McChrystal thinks that with more troops, he can bring more stability. I don't know if he's right, but it didn't fail in Iraq. If Afghanistan is anywhere near the appearance of stable next November, this decision will not harm the Democrats in the midterms, and by 2012, we will hopefully be out or mostly out and this should again be a non-issue. Afghanistan hasn't been a huge electoral factor since 2002, and I don't think it's going to become one now.

Tags: Afghanistan, Barack Obama, John McCain, Michael Steele, Mitch McConnell, red state (all tags)



Re: Politicizing Afghanistan

I don't think his Afghan approval numbers will inch up noticeably. Maybe in 2011 if the situation has stabilized and the an exit is in sight.

It should be noted in this Obama has no base of support. The Hawks (Conservatives/Repubs) are opposed, just like with Iraq and 9/11 they will continue to use this to score cheap political points. The Doves (Liberals/Democrats) are divided, those that do support do so tepidly with the knowledge this is not good only necessary. Those that oppose do so vociferously.

The President is alone in this. That is not a good place to be when the country is at war, but that is the way it is.

by vecky 2009-12-01 06:49PM | 0 recs
Re: Politicizing Afghanistan

As far as modern war polling goes, it's very likely that the numbers he'll be getting on Afghanistan over the next day or two will be the high water mark - it'll be downhill from there. Especially as the body count accelerates.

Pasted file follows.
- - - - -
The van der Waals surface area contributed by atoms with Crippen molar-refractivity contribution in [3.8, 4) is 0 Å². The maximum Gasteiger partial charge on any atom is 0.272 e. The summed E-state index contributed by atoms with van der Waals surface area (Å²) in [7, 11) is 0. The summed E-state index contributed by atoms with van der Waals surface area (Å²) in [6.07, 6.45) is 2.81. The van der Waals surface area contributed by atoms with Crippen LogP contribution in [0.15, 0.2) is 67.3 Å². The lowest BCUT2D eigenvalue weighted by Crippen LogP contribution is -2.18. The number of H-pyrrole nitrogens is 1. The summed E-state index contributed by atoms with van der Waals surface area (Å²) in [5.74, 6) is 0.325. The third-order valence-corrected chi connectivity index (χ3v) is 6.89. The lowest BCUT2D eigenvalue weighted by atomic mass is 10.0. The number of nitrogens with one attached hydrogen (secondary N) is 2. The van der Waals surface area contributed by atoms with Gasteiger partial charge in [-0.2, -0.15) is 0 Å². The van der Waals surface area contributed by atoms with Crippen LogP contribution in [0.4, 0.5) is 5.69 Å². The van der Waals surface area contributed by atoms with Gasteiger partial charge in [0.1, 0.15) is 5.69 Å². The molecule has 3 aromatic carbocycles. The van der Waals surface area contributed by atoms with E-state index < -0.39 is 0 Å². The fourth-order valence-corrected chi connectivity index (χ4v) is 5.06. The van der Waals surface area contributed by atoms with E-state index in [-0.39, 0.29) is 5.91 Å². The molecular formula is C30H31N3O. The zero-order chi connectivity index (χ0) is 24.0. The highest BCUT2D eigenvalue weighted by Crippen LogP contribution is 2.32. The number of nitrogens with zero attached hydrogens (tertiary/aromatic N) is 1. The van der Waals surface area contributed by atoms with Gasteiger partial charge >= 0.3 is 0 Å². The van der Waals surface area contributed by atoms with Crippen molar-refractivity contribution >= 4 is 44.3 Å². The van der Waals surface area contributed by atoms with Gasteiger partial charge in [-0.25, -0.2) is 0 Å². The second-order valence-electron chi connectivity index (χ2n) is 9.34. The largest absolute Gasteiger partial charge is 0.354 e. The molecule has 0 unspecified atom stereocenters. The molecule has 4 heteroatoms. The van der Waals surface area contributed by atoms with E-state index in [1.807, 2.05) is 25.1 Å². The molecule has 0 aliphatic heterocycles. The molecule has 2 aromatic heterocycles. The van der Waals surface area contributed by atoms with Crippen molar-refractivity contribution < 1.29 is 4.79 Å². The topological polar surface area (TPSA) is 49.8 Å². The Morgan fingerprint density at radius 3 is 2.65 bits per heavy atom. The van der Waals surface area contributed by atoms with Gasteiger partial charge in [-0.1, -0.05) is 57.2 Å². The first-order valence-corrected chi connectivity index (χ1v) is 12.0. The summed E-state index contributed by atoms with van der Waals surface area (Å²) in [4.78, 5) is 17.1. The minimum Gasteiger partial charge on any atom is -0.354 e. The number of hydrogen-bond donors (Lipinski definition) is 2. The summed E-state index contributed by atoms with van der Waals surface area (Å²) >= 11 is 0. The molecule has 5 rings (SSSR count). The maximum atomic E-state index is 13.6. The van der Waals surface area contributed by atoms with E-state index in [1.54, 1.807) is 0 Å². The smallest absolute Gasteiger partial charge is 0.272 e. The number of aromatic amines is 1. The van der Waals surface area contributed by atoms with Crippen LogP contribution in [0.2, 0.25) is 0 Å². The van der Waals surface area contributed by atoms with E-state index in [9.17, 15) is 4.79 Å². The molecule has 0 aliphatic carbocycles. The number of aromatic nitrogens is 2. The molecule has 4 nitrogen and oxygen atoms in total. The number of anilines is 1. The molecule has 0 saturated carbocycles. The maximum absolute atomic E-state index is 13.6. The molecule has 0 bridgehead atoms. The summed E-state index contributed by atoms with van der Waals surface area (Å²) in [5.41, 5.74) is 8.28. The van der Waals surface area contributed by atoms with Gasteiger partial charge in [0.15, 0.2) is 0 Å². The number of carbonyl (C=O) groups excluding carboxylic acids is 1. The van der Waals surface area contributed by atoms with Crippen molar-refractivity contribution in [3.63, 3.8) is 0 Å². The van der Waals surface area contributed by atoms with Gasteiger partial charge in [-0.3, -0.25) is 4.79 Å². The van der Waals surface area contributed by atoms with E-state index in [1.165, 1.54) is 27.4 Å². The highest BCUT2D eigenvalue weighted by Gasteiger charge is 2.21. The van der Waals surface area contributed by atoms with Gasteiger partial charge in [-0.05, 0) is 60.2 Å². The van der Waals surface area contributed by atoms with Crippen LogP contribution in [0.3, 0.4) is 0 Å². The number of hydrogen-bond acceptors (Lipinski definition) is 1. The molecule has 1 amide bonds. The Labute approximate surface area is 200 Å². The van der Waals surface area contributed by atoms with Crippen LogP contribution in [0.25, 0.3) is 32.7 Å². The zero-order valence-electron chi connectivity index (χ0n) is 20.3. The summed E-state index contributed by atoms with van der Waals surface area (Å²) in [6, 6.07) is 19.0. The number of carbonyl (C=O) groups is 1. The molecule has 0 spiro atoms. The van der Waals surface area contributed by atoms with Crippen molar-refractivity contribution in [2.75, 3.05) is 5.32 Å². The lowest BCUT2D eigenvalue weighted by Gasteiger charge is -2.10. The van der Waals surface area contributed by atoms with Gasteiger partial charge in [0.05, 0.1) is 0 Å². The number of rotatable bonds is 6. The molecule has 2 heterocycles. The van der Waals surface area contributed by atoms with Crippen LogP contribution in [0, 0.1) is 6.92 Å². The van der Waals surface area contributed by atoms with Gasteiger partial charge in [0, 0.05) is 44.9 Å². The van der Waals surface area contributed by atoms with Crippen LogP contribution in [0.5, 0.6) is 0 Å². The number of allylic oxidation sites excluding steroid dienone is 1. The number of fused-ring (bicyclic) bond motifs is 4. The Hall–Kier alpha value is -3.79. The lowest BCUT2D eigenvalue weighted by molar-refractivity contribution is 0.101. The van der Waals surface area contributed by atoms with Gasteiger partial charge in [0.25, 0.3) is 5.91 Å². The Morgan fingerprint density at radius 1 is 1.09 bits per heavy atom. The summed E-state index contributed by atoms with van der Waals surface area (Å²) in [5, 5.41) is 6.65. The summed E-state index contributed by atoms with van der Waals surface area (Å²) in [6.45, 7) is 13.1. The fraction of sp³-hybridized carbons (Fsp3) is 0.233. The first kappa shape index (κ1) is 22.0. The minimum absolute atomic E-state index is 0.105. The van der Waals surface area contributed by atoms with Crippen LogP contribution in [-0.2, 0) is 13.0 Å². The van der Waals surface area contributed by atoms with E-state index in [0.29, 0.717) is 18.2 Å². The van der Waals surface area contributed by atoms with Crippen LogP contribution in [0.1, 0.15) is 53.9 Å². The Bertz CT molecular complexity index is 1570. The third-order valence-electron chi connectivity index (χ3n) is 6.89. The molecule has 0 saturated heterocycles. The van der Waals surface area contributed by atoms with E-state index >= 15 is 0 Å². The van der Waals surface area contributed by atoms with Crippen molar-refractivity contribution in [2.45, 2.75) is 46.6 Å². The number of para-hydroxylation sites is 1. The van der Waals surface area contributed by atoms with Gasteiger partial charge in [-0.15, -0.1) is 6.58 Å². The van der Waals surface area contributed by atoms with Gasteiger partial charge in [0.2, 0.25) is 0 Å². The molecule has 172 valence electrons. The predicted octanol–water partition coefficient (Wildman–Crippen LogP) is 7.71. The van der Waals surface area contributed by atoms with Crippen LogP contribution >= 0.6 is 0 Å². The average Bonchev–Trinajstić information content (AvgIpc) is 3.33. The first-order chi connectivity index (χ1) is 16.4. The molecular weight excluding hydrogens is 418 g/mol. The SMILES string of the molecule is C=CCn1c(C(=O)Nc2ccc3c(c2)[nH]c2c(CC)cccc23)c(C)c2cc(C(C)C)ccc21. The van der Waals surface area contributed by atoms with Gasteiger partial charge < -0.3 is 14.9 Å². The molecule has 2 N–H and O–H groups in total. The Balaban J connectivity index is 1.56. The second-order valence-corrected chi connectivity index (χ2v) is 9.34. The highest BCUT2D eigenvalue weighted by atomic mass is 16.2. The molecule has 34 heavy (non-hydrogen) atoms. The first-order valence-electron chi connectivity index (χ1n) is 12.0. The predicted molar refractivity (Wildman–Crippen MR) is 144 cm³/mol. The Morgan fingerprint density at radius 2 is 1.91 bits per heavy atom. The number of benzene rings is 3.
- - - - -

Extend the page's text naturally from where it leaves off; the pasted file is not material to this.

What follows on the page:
The party question is: where is this Democratic support for the war escalation coming from? Folks who were likely to stay home come 2010 but are now more likely to vote? Party loyalists who are not enthusiastic but just rationalize their way to Obama's position? Obama needs to energize his base - he hasn't been able to via health care, nor via foreign policy, nor via bailouts. He's running out of options.

by Liberaltarian 2009-12-01 06:50PM | 0 recs
Re: Politicizing Afghanistan

This is, of course, the same talking point we heard from Bush.  "Can't announce a timeline, the enemy will just wait for us to leave!"  Apparently if you act like you might never leave the enemy will just give up or something.

I always figured the appropriate strategy was to announce a date, and then accomplish whatever you need to since the enemy will apparently be "waiting" instead of fighting you.  Then if you need more time, no problem, just announce a new date and they'll "wait" some more.  If only Bush was right and things really worked like that.

by Steve M 2009-12-01 06:56PM | 0 recs
Re: Politicizing Afghanistan

The heat will probably drop away from the issue. I don't expect major changes in the numbers of Afghanistan, but a more general approval bump.

In this the GOP will help. Their complaining about withdrawal will mute much of the criticism over the increase. The more they criticize the more this will look like a winding down. (and probably cement an eventual draw down in '11 despite the caveats)

In general the issue will fade to the level of where Iraq is now.

by Judeling 2009-12-01 07:47PM | 0 recs
The often ignored point

McChrystal thinks that with more troops, he can bring more stability. I don't know if he's right, but it didn't fail in Iraq.
Afghanistan isn't Iraq, but this strategy didn't not work in Iraq.

I now find myself having to summon all the faith I can in the man I campaigned for through the primaries and voted for last November.

by NoFortunateSon 2009-12-01 07:54PM | 0 recs
Re: The often ignored point

It didn't work. But it didn't fail. As far as the general population and the chattering class is concerned the "surge stabilized Iraq.

by Judeling 2009-12-01 08:03PM | 0 recs
politics should stop at the water's edge

...was a post WW II invention that may have had marginal value in the ominous early days of the Cold War, but mostly it is an invitation to GroupThink, always in service of the most belicose policy.  

There is no more reason that we should suppress debate on foreign policy than we should have a single policy on the equally difficult array of domestic issues. Quite the contrary.

by KitBinns 2009-12-02 04:11AM | 0 recs